Informality and Development

30 Pages Posted: 11 Jun 2014 Last revised: 30 Sep 2014

See all articles by Rafael La Porta

Rafael La Porta

Dartmouth College - Tuck School of Business; National Bureau of Economic Research (NBER)

Andrei Shleifer

Harvard University - Department of Economics; National Bureau of Economic Research (NBER); European Corporate Governance Institute (ECGI)

Date Written: June 2014

Abstract

We establish five facts about the informal economy in developing countries. First, it is huge, reaching about half of the total in the poorest countries. Second, it has extremely low productivity compared to the formal economy: informal firms are typically small, inefficient, and run by poorly educated entrepreneurs. Third, although avoidance of taxes and regulations is an important reason for informality, the productivity of informal firms is too low for them to thrive in the formal sector. Lowering registration costs neither brings many informal firms into the formal sector, nor unleashes economic growth. Fourth, the informal economy is largely disconnected from the formal economy. Informal firms rarely transition to formality, and continue their existence, often for years or even decades, without much growth or improvement. Fifth, as countries grow and develop, the informal economy eventually shrinks, and the formal economy comes to dominate economic life. These five facts are most consistent with dual models of informality and economic development.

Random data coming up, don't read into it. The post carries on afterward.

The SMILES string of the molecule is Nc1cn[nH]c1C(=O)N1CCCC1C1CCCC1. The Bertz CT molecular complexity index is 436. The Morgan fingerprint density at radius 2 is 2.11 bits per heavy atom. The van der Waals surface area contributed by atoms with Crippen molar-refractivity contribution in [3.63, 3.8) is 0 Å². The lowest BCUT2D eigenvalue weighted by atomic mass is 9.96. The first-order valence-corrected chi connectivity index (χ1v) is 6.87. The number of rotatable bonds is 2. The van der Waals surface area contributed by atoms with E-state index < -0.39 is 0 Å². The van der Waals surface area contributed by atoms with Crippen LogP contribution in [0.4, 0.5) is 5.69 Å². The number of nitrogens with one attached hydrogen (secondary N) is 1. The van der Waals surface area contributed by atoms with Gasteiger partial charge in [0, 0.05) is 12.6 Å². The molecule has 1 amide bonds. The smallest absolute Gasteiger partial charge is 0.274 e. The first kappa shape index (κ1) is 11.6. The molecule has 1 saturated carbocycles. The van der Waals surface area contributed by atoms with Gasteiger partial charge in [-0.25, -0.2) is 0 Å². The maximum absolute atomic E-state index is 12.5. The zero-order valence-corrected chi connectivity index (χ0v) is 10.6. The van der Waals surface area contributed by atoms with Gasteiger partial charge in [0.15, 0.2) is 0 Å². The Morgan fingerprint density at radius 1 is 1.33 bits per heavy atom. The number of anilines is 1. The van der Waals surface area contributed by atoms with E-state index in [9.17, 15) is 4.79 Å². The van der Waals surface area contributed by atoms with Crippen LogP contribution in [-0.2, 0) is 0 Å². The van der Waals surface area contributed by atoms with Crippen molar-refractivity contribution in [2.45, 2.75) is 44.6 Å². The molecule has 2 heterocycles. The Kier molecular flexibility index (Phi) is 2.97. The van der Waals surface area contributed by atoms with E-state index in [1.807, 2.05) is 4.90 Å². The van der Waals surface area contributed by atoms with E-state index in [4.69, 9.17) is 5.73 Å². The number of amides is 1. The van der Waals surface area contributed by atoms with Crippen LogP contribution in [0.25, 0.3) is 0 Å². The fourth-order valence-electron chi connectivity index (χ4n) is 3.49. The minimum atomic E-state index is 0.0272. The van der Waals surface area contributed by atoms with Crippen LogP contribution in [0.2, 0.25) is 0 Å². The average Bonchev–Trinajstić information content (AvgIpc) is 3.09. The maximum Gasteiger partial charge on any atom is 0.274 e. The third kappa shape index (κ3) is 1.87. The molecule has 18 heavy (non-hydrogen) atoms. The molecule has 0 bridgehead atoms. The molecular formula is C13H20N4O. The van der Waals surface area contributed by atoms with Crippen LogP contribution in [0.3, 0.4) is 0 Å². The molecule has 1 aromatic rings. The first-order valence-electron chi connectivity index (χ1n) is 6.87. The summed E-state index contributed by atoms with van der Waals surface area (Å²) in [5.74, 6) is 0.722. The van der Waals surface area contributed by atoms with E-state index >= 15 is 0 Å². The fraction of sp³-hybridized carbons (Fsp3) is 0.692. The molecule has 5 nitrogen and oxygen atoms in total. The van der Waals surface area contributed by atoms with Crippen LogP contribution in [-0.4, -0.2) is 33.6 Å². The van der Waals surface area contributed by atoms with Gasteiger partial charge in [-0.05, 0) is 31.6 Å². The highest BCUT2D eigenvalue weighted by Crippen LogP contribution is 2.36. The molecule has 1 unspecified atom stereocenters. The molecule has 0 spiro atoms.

Suggested Citation

La Porta, Rafael and Shleifer, Andrei, Informality and Development (June 2014). NBER Working Paper No. w20205, Available at SSRN: https://ssrn.com/abstract=2448910

Rafael La Porta (Contact Author)

Dartmouth College - Tuck School of Business ( email )

Hanover, NH 03755
United States

National Bureau of Economic Research (NBER)

1050 Massachusetts Avenue
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Andrei Shleifer

Harvard University - Department of Economics ( email )

Littauer Center
Cambridge, MA 02138
United States
617-495-5046 (Phone)
617-496-1708 (Fax)

HOME PAGE: http://www.economics.harvard.edu/~ashleife/

National Bureau of Economic Research (NBER)

1050 Massachusetts Avenue
Cambridge, MA 02138
United States

European Corporate Governance Institute (ECGI)

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1000 Brussels
Belgium

HOME PAGE: http://www.ecgi.org

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